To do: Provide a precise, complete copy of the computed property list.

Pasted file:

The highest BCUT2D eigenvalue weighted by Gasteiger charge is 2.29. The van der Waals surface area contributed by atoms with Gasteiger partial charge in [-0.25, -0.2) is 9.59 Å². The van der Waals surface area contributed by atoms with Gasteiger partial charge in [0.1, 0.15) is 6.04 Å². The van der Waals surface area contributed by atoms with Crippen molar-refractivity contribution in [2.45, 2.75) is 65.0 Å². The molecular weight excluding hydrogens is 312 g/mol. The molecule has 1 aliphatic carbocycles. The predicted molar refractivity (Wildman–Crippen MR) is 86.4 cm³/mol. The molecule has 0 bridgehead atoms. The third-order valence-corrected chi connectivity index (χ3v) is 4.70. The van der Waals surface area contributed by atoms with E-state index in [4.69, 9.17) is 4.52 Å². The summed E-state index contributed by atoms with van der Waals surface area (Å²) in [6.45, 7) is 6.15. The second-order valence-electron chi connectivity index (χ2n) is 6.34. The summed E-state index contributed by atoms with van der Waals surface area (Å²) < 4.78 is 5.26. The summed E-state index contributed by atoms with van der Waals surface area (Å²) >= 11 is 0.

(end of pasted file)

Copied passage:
The highest BCUT2D eigenvalue weighted by Gasteiger charge is 2.29. The van der Waals surface area contributed by atoms with Gasteiger partial charge in [-0.25, -0.2) is 9.59 Å². The van der Waals surface area contributed by atoms with Gasteiger partial charge in [0.1, 0.15) is 6.04 Å². The van der Waals surface area contributed by atoms with Crippen molar-refractivity contribution in [2.45, 2.75) is 65.0 Å². The molecular weight excluding hydrogens is 312 g/mol. The molecule has 1 aliphatic carbocycles. The predicted molar refractivity (Wildman–Crippen MR) is 86.4 cm³/mol. The molecule has 0 bridgehead atoms. The third-order valence-corrected chi connectivity index (χ3v) is 4.70. The van der Waals surface area contributed by atoms with E-state index in [4.69, 9.17) is 4.52 Å². The summed E-state index contributed by atoms with van der Waals surface area (Å²) in [6.45, 7) is 6.15. The second-order valence-electron chi connectivity index (χ2n) is 6.34. The summed E-state index contributed by atoms with van der Waals surface area (Å²) < 4.78 is 5.26. The summed E-state index contributed by atoms with van der Waals surface area (Å²) >= 11 is 0.